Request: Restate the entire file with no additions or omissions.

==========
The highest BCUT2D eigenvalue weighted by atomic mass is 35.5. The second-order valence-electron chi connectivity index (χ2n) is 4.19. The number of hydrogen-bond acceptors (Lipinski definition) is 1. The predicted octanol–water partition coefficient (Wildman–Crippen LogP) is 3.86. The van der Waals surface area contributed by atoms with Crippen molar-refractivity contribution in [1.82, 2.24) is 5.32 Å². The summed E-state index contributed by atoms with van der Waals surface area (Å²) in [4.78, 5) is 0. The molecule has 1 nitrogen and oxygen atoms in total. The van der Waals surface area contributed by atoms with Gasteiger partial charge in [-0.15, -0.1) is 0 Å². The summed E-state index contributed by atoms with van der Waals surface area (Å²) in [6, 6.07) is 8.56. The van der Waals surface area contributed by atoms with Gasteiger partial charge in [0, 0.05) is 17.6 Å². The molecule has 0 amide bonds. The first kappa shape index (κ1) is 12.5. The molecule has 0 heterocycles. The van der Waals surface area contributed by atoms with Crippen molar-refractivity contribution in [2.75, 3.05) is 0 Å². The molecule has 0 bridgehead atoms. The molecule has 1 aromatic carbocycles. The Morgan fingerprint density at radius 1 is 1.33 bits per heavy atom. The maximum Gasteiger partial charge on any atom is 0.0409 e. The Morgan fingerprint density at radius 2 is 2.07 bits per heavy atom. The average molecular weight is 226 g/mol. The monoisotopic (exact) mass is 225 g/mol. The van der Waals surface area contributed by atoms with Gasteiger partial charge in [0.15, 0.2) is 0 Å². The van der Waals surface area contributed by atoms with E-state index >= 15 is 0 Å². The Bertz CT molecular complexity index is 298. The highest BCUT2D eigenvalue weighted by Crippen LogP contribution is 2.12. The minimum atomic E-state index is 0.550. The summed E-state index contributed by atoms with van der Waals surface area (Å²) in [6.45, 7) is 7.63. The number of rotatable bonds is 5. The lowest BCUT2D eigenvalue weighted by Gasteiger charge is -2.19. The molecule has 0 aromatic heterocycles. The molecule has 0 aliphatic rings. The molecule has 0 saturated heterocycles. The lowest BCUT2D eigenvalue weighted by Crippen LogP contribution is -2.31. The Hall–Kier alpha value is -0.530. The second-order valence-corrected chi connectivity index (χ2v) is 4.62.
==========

The highest BCUT2D eigenvalue weighted by atomic mass is 35.5. The second-order valence-electron chi connectivity index (χ2n) is 4.19. The number of hydrogen-bond acceptors (Lipinski definition) is 1. The predicted octanol–water partition coefficient (Wildman–Crippen LogP) is 3.86. The van der Waals surface area contributed by atoms with Crippen molar-refractivity contribution in [1.82, 2.24) is 5.32 Å². The summed E-state index contributed by atoms with van der Waals surface area (Å²) in [4.78, 5) is 0. The molecule has 1 nitrogen and oxygen atoms in total. The van der Waals surface area contributed by atoms with Gasteiger partial charge in [-0.15, -0.1) is 0 Å². The summed E-state index contributed by atoms with van der Waals surface area (Å²) in [6, 6.07) is 8.56. The van der Waals surface area contributed by atoms with Gasteiger partial charge in [0, 0.05) is 17.6 Å². The molecule has 0 amide bonds. The first kappa shape index (κ1) is 12.5. The molecule has 0 heterocycles. The van der Waals surface area contributed by atoms with Crippen molar-refractivity contribution in [2.75, 3.05) is 0 Å². The molecule has 0 bridgehead atoms. The molecule has 1 aromatic carbocycles. The Morgan fingerprint density at radius 1 is 1.33 bits per heavy atom. The maximum Gasteiger partial charge on any atom is 0.0409 e. The Morgan fingerprint density at radius 2 is 2.07 bits per heavy atom. The average molecular weight is 226 g/mol. The monoisotopic (exact) mass is 225 g/mol. The van der Waals surface area contributed by atoms with Gasteiger partial charge in [0.15, 0.2) is 0 Å². The van der Waals surface area contributed by atoms with E-state index >= 15 is 0 Å². The Bertz CT molecular complexity index is 298. The highest BCUT2D eigenvalue weighted by Crippen LogP contribution is 2.12. The minimum atomic E-state index is 0.550. The summed E-state index contributed by atoms with van der Waals surface area (Å²) in [6.45, 7) is 7.63. The number of rotatable bonds is 5. The lowest BCUT2D eigenvalue weighted by Gasteiger charge is -2.19. The molecule has 0 aromatic heterocycles. The molecule has 0 aliphatic rings. The molecule has 0 saturated heterocycles. The lowest BCUT2D eigenvalue weighted by Crippen LogP contribution is -2.31. The Hall–Kier alpha value is -0.530. The second-order valence-corrected chi connectivity index (χ2v) is 4.62.